and monitors its internet use, logging the IP address of every
server to which the machine connects. (Kevin Poulsen, “FBI
Spyware Has Been Snaring Extortionists, Hackers for Years,” Wired,
April 16, 2009)

“Going Dark”
is ostensibly designed to help the Bureau deal with technological
changes and methods to intercept Voice Over Internet Protocol (VOIP)
phone calls facilitated by programs such as Skype. But a tool that
can seamlessly target hackers and cyber-criminals can just as easily
be deployed against political opponents.

The FBI also
intends to continue their use of automated link and behavioral analysis
derived from data mining as investigative tools. As a subset of
applied mathematics, social network theory and its derivatives,
link- and behavioral analysis, purport to uncover hidden relationships
amongst social groups and networks. Over time, it has become an
invasive tool deployed by private- and state intelligence agencies
against political activists, most recently, as Antifascist Calling
reported in February, against protest groups organizing against
the
Republican National Convention
.

These methods
raise very troubling civil liberties’ and privacy concerns. The
Electronic Privacy Information Coalition (EPIC)
filed a Freedom of Information Act request,
demanding that the General Services Administration (GSA)
turn over agency records “concerning agreements the GSA negotiated
between federal agencies and social networking services, including
Flickr, YouTube, Vimeo, Blip.tv, and Facebook.”

With the proliferation
of social networking sites, applications allow users to easily share
information about themselves with others. But as EPIC points out,
“Many online services relay information about online associations
as users create new relationships. While government agencies may
use social networking, cloud computing, and Internet services to
create greater transparency on their activities, it remains unclear
if there are data collection, use, and sharing limitations.”

And with “information
discoverability” all the rage amongst spooky security agencies ranging
from the FBI to the NSA, “connecting the dots,” particularly when
it comes to dissident Americans, “is gaining increasing attention
from homeland security officials and experts in their ongoing attempt
to corral anti-terrorism information that resides across federal,
state and local jurisdictions,” Federal Computer Week reports.

Will an agreement
between Facebook and the FBI facilitate “dot connecting” or will
it serve as a new, insidious means to widen the surveillance net,
building ever-more intrusive electronic case files on dissident
Americans?

The Electronic
Police State

As Antifascist
Calling reported
earlier this month, citing the Electronic Frontier Foundation’s
(EFF) dossier
on the FBI’s Investigative Data Warehouse (IDW), the office had
“transitioned to the operations and maintenance phase during FY
2008″ and now possesses some “997,368,450 unique searchable documents,”
ready for data mining.

But as study
after study has revealed, most recently the comprehensive examination
of various programs by the National Research Council, automated
data mining is “likely to generate huge numbers of false leads.”

Because the
mountainous volumes of data “mined” for “actionable intelligence”
are drawn from dozens of disparate sources on terrorism or criminal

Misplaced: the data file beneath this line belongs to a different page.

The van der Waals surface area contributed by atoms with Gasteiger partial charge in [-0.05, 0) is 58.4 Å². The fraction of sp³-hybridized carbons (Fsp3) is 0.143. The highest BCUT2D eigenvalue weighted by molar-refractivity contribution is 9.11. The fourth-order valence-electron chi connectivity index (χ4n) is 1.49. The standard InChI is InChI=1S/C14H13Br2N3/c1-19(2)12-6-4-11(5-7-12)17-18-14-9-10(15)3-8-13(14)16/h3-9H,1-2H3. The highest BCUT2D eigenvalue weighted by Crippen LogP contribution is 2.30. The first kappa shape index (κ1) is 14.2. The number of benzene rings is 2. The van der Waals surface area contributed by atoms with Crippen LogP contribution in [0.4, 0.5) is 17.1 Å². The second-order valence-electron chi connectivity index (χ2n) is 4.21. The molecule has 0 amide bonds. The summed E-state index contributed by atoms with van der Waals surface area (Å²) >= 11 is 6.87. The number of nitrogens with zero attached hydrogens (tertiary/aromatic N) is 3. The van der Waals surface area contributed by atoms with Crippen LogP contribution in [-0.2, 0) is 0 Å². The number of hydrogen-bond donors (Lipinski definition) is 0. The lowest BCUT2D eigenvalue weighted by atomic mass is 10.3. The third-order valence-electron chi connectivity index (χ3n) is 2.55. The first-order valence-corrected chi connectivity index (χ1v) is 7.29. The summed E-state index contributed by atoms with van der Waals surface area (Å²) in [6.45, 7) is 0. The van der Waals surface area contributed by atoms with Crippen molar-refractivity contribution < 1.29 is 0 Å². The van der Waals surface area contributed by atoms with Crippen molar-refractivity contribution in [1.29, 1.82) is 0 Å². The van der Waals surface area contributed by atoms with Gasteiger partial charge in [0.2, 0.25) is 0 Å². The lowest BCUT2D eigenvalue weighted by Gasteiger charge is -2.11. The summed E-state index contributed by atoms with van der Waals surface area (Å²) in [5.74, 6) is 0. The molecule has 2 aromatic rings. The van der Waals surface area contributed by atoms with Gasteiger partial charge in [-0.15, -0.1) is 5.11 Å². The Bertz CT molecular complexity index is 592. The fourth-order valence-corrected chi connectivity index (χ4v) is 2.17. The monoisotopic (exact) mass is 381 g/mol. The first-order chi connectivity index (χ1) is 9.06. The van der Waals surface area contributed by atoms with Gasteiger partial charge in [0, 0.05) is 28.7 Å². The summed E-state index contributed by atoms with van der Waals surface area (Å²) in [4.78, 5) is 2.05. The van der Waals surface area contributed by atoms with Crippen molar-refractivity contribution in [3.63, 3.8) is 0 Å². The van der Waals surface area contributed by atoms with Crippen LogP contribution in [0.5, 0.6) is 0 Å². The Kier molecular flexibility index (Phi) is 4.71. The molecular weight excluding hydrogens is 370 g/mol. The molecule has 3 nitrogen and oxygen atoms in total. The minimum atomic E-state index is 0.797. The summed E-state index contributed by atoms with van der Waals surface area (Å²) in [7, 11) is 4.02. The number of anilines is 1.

suspects, “they have an enormous potential for privacy violations
because they will inevitably force targeted individuals to explain
and justify their mental and emotional states.”

EFF documented
that the Bureau’s Telephone Application (TA) “provides a central
repository for telephone data obtained from investigations.” TA
allegedly functions as an “investigative tool … for all telephone
data collected during the course of FBI investigations. Included
are pen register data, toll records, trap/trace, tape-edits, dialed
digits, airnet (pager intercepts), cellular activity, push-to-talk,
and corresponding subscriber information.”

Additionally,
the civil liberties’ group revealed that “records obtained through
National Security Letters are placed in the Telephone Application,
as well as the IDW by way of the ACS [Automated Case] system.” It
would appear that “Going Dark” will serve as a research subsystem
feeding the insatiable appetite of the Investigative Data Warehouse.

In fact, these
programs are part and parcel of what the security website
Cryptohippie refers to as the Electronic
Police State
. Far from keeping us safe from all manner of dastardly
plots hatched by criminals and/or terrorists, Cryptohippie
avers:

An electronic
police state is quiet, even unseen. All of its legal actions are
supported by abundant evidence. It looks pristine.

An electronic
police state is characterized by this:

State
use of electronic technologies to record, organize, search and
distribute forensic evidence against its citizens.

The two
crucial facts about the information gathered under an electronic
police state are these:

  1. It
    is criminal evidence, ready for use in a trial.
  2. It
    is gathered universally and silently, and only later organized
    for use in prosecutions.

In an
Electronic Police State, every surveillance camera recording,
every email you send, every Internet site you surf, every post
you make, every check you write, every credit card swipe, every
cell phone ping… are all criminal evidence, and they are held
in searchable databases, for a long, long time. Whoever holds
this evidence can make you look very, very bad whenever they care